In spite of the momentum built around the continuing tutelage of the lost Archer by the humanist Armstrong, this is a stop that works for the series. It helps when one of your protagonists is an immortal who’s been around since the dawn of civilization and has his own stories to explore. Here, writer Fred Van Lente takes the opportunity to give his characters a bit of a breather, while defining the Armstrong character. There’s always been a pathos to the character, but here we see the story of that pathos fleshed out in a compelling way. It’s also a good bit of pulpy fun. Here we have the Anni Padda brothers in the ancient world, encountering feathered dinosaurs ridden by bizarre scorpion-men in a Garden of Eden made of jewels. The dynamic between the brothers is also a lot of fun, feeling very much like the classic Fantastic Four dynamic. But at its center, its the story of what sets the stage for the fracturing relationship between the brothers, which fits in with the series’ M.O. of fun with a bit of feeling.
The art is also very strong here. Sometimes it can look a bit rushed in this series, but regular artist Clayton Henry does a solid job here. There aren’t really any feats of storytelling daring-do, but what is there gets the job done. Where Henry really excels in this issue is his sense of depth here. There are some great renderings of the young Armstrong before his gut came into play that really sell the sense the man’s sheer size. The ancient palaces and ruins feel suitably huge and mythic, and Henry is quite deft at capturing the writing‘s humor.
This is a zero issue that’s worth the stop, and even if you haven’t already checked out the series yet, worth getting on.
Out of a Possible 5 Stars
We’re in a darkened office of the sort we associate with a Depression-era detective. A man sits at a desk, wearing a fedora; a shoulder holster is visible over his shirt. For five meticulously-illustrated pages, we see him carving some kind of mystic runes into a bullet, and testing the result; artist Tony Harris makes this small, quiet action feel as intense as an all-out gunfight. Harris, and writer Steve Niles, here serve not only as director and cinematographer, but as Foley artist as well: the huge Kirby-esque “SCRITCH!” and “KLIK-CHAK!” sound effects heighten the room’s disquieting silence.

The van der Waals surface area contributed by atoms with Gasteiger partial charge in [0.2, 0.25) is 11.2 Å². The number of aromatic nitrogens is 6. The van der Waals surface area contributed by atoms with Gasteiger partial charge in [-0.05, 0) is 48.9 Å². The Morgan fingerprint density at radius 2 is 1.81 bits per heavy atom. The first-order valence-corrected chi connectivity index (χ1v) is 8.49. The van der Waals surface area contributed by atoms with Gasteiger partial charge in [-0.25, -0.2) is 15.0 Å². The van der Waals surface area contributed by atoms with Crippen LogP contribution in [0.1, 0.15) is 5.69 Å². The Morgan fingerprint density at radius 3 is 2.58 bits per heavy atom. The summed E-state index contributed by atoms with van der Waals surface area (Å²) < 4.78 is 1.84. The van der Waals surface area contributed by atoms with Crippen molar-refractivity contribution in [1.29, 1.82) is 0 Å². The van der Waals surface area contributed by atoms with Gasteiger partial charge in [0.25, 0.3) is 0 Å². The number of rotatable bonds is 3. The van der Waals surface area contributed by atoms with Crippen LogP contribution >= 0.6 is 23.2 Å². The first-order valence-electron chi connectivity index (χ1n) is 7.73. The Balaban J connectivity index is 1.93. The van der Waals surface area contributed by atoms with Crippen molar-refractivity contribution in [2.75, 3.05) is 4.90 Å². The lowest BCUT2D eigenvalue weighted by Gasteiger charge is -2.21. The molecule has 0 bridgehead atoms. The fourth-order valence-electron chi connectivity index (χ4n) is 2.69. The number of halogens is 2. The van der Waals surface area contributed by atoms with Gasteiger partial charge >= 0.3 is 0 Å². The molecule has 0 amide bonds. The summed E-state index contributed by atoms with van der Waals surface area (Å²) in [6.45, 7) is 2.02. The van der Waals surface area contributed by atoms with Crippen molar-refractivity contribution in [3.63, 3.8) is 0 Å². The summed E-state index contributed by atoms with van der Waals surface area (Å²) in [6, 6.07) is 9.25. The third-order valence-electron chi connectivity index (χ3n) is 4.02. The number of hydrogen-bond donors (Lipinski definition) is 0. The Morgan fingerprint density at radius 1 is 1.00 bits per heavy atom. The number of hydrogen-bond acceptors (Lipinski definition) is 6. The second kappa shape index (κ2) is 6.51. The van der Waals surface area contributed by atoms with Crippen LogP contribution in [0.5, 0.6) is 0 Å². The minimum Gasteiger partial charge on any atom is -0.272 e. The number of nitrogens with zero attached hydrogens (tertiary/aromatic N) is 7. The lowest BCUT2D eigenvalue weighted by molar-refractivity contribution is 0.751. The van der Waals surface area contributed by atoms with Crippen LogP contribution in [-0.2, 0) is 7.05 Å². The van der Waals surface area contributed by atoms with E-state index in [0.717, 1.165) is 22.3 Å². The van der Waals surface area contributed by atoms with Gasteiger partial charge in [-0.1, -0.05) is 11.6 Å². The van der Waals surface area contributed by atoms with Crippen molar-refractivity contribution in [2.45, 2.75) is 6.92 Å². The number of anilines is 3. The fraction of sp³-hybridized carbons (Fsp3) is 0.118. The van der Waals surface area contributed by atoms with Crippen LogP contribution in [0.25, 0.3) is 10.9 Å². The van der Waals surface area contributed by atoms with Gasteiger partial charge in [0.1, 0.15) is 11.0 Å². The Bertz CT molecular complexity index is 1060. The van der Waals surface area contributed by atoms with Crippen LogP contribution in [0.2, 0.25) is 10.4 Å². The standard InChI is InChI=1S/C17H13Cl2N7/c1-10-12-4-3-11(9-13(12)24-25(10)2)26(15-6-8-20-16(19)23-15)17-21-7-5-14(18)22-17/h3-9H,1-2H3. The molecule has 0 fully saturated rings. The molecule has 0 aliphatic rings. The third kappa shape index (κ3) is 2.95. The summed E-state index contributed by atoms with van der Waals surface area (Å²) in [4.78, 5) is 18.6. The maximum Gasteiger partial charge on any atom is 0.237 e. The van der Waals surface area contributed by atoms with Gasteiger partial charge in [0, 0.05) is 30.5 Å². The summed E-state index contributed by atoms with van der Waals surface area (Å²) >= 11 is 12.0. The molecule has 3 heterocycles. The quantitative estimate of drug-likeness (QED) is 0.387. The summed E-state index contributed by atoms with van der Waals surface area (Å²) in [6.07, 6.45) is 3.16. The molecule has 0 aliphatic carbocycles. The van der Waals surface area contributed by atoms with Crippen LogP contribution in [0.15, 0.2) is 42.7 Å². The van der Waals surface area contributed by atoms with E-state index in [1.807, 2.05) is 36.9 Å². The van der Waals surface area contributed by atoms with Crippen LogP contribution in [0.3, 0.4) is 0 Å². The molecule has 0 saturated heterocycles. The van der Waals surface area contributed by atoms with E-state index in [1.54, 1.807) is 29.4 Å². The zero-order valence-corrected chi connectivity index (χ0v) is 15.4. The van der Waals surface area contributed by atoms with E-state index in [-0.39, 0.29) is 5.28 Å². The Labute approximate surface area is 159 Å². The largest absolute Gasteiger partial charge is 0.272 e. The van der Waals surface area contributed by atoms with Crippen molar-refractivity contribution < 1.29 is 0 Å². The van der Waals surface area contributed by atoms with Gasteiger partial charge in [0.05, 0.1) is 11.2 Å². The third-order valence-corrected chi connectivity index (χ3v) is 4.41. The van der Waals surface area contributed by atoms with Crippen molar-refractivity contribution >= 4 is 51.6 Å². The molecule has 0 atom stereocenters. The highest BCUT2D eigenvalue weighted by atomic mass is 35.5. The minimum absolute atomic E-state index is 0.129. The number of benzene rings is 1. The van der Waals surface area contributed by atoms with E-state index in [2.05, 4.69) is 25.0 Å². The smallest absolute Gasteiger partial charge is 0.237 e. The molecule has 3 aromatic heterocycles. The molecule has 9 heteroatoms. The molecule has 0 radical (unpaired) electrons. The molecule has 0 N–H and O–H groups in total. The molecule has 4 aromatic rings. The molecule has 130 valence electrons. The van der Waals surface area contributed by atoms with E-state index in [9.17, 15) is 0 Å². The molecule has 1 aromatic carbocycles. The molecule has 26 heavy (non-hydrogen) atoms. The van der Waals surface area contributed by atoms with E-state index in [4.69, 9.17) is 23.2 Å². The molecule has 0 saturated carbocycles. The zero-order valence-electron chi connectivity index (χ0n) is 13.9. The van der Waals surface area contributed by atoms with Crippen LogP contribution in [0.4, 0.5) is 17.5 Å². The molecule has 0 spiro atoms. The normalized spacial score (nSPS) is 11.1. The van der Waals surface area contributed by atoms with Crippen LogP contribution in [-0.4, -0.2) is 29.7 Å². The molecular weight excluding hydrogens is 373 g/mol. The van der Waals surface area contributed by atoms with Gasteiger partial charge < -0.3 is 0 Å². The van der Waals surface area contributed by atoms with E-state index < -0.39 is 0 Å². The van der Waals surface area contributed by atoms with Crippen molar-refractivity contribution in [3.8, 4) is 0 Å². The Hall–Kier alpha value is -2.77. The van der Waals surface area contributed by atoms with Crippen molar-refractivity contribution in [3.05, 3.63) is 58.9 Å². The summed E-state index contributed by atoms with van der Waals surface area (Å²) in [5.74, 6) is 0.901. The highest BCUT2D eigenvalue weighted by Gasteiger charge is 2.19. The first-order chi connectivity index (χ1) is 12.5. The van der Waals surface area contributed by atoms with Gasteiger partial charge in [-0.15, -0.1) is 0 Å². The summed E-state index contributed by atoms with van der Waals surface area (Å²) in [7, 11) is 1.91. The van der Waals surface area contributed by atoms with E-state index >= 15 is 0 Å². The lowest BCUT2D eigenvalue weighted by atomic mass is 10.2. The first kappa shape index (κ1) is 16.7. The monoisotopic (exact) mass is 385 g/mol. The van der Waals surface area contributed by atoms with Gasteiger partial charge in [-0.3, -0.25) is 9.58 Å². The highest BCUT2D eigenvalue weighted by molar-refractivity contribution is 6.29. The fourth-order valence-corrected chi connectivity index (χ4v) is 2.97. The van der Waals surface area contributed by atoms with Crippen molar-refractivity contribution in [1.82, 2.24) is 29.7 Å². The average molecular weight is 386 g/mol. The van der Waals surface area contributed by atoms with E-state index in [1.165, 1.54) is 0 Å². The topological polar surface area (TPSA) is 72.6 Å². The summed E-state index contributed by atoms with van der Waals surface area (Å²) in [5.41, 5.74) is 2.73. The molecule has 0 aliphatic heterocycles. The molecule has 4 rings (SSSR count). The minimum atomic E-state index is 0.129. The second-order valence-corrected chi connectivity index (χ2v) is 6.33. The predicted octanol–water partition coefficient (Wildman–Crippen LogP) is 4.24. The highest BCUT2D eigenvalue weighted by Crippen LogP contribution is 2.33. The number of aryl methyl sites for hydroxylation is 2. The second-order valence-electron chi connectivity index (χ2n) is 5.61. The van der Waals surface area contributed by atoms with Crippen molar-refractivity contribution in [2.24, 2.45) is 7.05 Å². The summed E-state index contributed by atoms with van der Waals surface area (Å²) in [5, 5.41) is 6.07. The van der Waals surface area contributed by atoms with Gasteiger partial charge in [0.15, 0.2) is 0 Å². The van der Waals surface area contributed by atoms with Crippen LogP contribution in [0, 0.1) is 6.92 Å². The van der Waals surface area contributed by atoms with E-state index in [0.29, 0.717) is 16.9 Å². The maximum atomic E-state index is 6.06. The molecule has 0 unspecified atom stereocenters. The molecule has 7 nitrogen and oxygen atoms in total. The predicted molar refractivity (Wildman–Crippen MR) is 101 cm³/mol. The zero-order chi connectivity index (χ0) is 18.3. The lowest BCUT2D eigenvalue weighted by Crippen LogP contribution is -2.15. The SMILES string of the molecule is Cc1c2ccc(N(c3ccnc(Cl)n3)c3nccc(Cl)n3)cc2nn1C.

Jump cut to Egypt, of what seems to be the same period (we’ll get more specific placement when Niles reveals the identity of the bullet-carver). A scruffy looking fortune teller has run afoul of some powerful forces, and their methods of dealing with it horrifies not only the reader, but our bullet-carving friend, in whose path the unfortunate seer lands, half a world away. Their bizarre, frightening encounter makes it amply clear that Niles and Harris, while borrowing from 20th century history, aren’t going to be restricted by it.
The issue concludes with what looks like a riff on a familiar movie scene, with a stout, expensively-suited gangster addressing his minions around a table, telling them that it’s time that an interfering cop was dealt with… but with a startlingly unexpected and gruesome result.
It’s hardly a spoiler to say that Chin Music is going to fuse hard-boiled noir with sanguinary horror–if the cover, stuffed with imagery of mobsters, monsters, and mystic symbols wasn’t enough… well, this is Steve Niles, after all. But his construction of this fiercely different alternate history is sufficiently ingenious that it only seems fair to let readers mine its secrets for themselves.
Besides the crisp storytelling, Harris’s art deftly handles the shifts in tone as we move from the darkened office to the heat-blasted desert to the elegance of a Chicago hotel. He’s working in a darker, more fluid style than fans of Starman or Ex Machina might expect, a tribute to his versatility. If there’s as much blood to follow as we’ve seen so far (and I have no reason to doubt that), no one’s looking forward to that prospect more than Harris himself: he seems to be having a grand, ghoulish time of it already.
Out of a Possible 5 Stars